Even if you have been diligently taking care of your bonsai trees, pesky bugs will find a way to infest them. Insects are one of the most common causes of the early death of bonsai trees. That is why you have to be prompt in getting rid of them as soon as possible. So, how to get rid of bugs on bonsai tree?
You can get rid of bugs like aphids, whiteflies and spider mites from your bonsai trees using home-made insecticidal soap mixture or neem oil mixed with water. Other ways you can get rid of bugs is by taking the help of parasitic wasps or by baking the soil.
Different bugs require different removal methods. That is why there is so much more you need to know and understand to properly take care of your bonsai tree. Hence, I highly suggest you read on.
Why Does My Bonsai Tree Have Bugs?
There are many reasons why bugs are eating your bonsai tree. Overwatering your bonsai tree can cause infestations. Or the soil you bought may have come infested with bugs to begin with.
If you overwater your bonsai trees, there is a chance fungus gnat might attack your tree. Because fungus gnats grow on moist and humid soil.
Then again, pests like fungus gnats sometimes even come in with new soil bags from the suppliers. You only notice the soil was to blame when the bug colonies expand.
Pests and bugs can also infest your bonsai tree during soil changes. Again, if you introduce a new bonsai plant in your planter, bugs can infest both the trees and the soil.
In warm humid weather your bonsai trees may get attacked by mealy bugs. There is also a chance that your bonsai tree came infested with tiny bugs when you brought it and you only noticed after the bugs multiplied.
How to Get Rid of Bugs On A Bonsai Tree?
Different types of bugs require different treatments. But there are some common one that every bonsai owner faces at least once in their lifetime. These include aphids, white flies, fungus gnats, spider mites and mealybugs. I will be going through how to get rid of each of them below –
You can remove aphids on your bonsai without using any strong insecticides. You can get rid of the aphids naturally using insecticidal soap water, neem oil, lacewing larvae or ladybugs. If you want any generic store-bought pesticide, you can purchase plant pins.
All you need to get rid of aphids on your bonsai tree is three cups of water, a tablespoon of dish detergent and a spray bottle. Spray the mixture on the affected area and wait for 8 to 10 minutes for the aphids to die.
Neem oil is not only an organic insecticide but also takes the removal of aphids another step further. It also stops the production of eggs in bonsai trees.
All you have to do is mix a few drops of neem oil with water and apply it on affected areas of the bonsai tree with cotton swabs. You can find neem oil in 70% concentration as miticide and fungicide in stores
Do not use neem oil before sunset. It can react to the sunlight and overheat the bonsai tree. Whether you use soapy water or neem oil, make sure to wipe away the excess neem oil or soapy water along with dead aphids with a paper napkin or sponge.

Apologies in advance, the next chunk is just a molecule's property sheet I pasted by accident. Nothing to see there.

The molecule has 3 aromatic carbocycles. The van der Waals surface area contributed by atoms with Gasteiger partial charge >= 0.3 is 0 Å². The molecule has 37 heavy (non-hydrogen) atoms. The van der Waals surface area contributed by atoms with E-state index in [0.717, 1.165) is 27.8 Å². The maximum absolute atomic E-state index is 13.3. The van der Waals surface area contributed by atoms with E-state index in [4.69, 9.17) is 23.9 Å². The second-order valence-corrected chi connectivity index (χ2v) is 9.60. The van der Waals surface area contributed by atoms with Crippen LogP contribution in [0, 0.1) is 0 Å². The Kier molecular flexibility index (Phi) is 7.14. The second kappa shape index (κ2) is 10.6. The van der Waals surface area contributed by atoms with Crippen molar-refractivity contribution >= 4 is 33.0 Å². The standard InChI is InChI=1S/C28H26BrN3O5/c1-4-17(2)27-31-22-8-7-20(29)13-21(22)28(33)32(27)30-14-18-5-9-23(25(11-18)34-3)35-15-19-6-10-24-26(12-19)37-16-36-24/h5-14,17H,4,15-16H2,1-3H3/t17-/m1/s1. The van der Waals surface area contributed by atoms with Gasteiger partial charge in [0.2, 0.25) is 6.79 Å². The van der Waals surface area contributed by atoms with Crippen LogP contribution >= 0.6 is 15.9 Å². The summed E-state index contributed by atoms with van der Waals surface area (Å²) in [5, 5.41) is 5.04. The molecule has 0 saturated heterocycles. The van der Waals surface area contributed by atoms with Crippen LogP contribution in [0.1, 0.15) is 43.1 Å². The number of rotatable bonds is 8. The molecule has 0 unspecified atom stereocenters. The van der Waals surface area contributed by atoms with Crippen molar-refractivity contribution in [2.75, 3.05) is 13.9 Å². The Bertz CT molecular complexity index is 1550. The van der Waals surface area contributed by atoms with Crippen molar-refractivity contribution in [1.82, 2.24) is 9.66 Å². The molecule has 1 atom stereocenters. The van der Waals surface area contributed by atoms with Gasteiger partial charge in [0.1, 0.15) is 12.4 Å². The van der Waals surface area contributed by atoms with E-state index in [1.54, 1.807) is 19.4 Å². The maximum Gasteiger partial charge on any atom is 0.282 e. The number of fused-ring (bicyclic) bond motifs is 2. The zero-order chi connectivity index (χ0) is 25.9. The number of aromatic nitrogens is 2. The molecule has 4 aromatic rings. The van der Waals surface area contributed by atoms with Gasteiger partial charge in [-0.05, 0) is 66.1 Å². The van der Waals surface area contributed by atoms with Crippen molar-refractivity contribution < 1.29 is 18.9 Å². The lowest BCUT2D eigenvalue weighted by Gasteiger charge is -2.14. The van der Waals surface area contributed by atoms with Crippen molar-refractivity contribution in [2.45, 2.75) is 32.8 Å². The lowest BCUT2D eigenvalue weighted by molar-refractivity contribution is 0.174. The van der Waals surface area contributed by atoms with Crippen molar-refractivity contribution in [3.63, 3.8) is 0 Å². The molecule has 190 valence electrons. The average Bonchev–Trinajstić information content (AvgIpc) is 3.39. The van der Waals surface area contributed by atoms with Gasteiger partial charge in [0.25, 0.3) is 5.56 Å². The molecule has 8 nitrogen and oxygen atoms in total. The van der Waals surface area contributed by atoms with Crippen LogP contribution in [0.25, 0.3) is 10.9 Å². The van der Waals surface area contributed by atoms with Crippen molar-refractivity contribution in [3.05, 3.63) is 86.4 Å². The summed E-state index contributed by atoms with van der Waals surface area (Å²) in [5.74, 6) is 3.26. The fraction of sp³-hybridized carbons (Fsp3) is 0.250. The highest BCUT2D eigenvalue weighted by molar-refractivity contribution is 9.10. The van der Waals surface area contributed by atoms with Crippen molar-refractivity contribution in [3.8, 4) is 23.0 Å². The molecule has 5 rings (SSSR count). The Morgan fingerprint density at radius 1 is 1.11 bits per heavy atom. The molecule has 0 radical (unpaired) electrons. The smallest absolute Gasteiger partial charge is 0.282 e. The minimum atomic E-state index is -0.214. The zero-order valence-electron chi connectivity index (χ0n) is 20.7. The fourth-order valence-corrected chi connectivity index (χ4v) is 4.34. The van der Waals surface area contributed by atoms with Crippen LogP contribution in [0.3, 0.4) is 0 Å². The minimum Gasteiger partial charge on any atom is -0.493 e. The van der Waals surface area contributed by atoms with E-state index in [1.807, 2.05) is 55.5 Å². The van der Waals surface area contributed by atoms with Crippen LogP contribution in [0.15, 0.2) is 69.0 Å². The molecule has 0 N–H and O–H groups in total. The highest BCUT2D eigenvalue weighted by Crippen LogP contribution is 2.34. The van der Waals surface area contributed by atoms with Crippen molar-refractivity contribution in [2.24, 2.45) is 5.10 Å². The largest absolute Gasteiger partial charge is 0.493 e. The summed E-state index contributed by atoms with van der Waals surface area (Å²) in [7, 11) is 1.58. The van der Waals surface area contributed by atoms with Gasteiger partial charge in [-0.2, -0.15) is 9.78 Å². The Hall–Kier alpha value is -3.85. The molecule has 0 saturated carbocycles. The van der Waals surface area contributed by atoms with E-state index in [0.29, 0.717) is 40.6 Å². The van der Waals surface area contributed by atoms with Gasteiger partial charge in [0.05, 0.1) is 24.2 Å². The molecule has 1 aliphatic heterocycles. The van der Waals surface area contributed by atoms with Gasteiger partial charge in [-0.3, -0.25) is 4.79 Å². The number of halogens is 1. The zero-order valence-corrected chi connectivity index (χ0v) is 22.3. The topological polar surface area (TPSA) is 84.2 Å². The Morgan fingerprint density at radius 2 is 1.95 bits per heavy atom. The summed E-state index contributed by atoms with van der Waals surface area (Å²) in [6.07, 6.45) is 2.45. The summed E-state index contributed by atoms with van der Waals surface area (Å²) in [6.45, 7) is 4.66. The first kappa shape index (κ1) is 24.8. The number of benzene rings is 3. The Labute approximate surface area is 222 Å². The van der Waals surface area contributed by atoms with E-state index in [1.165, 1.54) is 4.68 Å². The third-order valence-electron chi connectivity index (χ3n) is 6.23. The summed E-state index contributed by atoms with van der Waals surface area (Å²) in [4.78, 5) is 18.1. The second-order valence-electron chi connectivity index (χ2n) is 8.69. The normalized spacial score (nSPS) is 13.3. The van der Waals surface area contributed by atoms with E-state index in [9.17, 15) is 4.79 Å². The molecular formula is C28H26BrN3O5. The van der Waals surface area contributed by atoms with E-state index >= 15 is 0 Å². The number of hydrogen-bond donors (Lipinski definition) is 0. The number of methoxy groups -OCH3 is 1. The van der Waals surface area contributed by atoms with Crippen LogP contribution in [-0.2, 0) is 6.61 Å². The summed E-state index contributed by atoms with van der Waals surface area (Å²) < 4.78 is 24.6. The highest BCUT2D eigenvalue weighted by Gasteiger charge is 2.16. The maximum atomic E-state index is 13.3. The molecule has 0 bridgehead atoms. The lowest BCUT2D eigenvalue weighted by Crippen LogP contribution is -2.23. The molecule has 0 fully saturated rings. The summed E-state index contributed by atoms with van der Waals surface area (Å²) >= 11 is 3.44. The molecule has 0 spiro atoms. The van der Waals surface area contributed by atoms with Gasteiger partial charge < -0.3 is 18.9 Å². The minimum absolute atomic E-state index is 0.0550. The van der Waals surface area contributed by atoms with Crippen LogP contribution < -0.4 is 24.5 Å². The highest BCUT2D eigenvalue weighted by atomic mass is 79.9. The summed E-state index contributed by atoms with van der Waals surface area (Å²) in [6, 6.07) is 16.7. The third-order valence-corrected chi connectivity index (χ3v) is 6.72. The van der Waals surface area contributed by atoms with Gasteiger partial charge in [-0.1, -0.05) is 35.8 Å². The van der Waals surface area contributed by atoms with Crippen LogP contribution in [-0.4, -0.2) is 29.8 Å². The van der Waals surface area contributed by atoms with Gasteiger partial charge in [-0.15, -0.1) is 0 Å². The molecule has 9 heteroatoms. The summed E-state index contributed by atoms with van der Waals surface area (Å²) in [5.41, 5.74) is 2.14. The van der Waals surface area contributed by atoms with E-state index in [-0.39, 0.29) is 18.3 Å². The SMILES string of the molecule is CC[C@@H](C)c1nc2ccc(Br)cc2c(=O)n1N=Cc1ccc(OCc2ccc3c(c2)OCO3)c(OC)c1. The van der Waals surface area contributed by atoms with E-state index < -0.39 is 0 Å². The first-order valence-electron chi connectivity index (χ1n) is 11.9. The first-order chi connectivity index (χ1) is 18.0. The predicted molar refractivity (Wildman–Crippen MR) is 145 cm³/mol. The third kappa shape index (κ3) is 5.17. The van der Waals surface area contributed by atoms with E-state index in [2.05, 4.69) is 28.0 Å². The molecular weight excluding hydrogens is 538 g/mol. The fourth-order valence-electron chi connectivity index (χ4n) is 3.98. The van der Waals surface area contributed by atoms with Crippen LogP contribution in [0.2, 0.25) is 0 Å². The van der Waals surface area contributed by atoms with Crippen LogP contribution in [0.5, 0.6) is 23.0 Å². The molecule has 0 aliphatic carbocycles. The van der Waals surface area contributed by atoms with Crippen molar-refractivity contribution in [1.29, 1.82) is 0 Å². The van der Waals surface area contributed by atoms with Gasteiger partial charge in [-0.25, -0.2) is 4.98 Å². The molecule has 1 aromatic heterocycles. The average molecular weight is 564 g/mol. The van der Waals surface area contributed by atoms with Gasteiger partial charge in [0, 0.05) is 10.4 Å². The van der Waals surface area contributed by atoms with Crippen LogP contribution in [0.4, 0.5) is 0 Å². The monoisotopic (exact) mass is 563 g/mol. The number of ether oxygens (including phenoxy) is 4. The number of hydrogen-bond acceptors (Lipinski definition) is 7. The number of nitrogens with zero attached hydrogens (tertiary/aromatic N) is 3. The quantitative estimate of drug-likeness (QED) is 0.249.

Again, before spraying the mixture all over the bonsai tree, spray it on a leaf and observe if the mixture harms the plant. If the mixture is too strong, you should adjust it by adding more or less soap or neem oil.
You can attract other insects like lacewing larvae and ladybugs to do your job. Lacewing larvae are called “aphid lions” because only one of them can devour over 300 aphids.
Again, you can release ladybugs inside your miniature greenhouse. If you have enough food prepared for the ladybugs, they will eat up all the aphids without harming your bonsai tree.
It is hard to identify whether the aphids attacked your bonsai roots or not. What you can do is while repotting your bonsai tree, you can spray systemic pesticide on the roots. But do not spray any mixture on the soil because there is no telling how it will react to the soil in the long run.
You can also use plant pins to get rid of aphids all over your bonsai tree, including the roots. These are like food sticks for bugs. It slowly releases poison in the soil or potting mixture without damaging it.
You can get rid of whiteflies on your bonsai tree using sticky traps, insecticidal soap spray, neem oil and parasitic wasps. But before you can apply or use any of these methods, you need to first, get rid of the whitefly infested leaves.
Leaves that are attacked by whiteflies may contain whitefly eggs. If you do not prune or cut these leaves the eggs in them might hatch, and spread all over your bonsai.
So, by pruning the wilted, whitefly infested leaves of your bonsai, you are getting rid of a large part of its population. Before disposing of the leaves, you should kill the whiteflies on the leaves using dish soap or rubbing alcohol.